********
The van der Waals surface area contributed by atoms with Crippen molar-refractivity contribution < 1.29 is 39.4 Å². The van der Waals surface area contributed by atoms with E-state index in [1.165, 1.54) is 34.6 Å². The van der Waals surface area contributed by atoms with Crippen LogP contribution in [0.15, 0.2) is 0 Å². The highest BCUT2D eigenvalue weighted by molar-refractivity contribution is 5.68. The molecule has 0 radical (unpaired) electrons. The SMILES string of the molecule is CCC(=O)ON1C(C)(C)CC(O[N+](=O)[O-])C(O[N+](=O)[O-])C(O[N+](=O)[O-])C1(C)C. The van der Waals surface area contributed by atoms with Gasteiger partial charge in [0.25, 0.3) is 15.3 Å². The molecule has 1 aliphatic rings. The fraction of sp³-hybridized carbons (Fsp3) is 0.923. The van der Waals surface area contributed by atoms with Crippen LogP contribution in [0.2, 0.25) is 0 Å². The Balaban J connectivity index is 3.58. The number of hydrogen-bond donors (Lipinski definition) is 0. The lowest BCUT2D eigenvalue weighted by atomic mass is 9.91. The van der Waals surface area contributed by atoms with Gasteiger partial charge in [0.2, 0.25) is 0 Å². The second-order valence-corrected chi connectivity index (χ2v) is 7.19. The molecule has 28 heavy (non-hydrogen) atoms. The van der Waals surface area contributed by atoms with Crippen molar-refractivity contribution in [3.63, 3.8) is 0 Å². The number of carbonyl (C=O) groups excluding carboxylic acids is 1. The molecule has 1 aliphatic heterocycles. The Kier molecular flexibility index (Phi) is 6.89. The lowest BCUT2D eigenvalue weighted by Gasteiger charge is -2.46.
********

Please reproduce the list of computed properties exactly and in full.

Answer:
The van der Waals surface area contributed by atoms with Crippen molar-refractivity contribution < 1.29 is 39.4 Å². The van der Waals surface area contributed by atoms with E-state index in [1.165, 1.54) is 34.6 Å². The van der Waals surface area contributed by atoms with Crippen LogP contribution in [0.15, 0.2) is 0 Å². The highest BCUT2D eigenvalue weighted by molar-refractivity contribution is 5.68. The molecule has 0 radical (unpaired) electrons. The SMILES string of the molecule is CCC(=O)ON1C(C)(C)CC(O[N+](=O)[O-])C(O[N+](=O)[O-])C(O[N+](=O)[O-])C1(C)C. The van der Waals surface area contributed by atoms with Gasteiger partial charge in [0.25, 0.3) is 15.3 Å². The molecule has 1 aliphatic rings. The fraction of sp³-hybridized carbons (Fsp3) is 0.923. The van der Waals surface area contributed by atoms with Crippen LogP contribution in [0.2, 0.25) is 0 Å². The Balaban J connectivity index is 3.58. The number of hydrogen-bond donors (Lipinski definition) is 0. The lowest BCUT2D eigenvalue weighted by atomic mass is 9.91. The van der Waals surface area contributed by atoms with Gasteiger partial charge in [0.2, 0.25) is 0 Å². The second-order valence-corrected chi connectivity index (χ2v) is 7.19. The molecule has 28 heavy (non-hydrogen) atoms. The van der Waals surface area contributed by atoms with Crippen molar-refractivity contribution in [3.63, 3.8) is 0 Å². The number of carbonyl (C=O) groups excluding carboxylic acids is 1. The molecule has 1 aliphatic heterocycles. The Kier molecular flexibility index (Phi) is 6.89. The lowest BCUT2D eigenvalue weighted by Gasteiger charge is -2.46.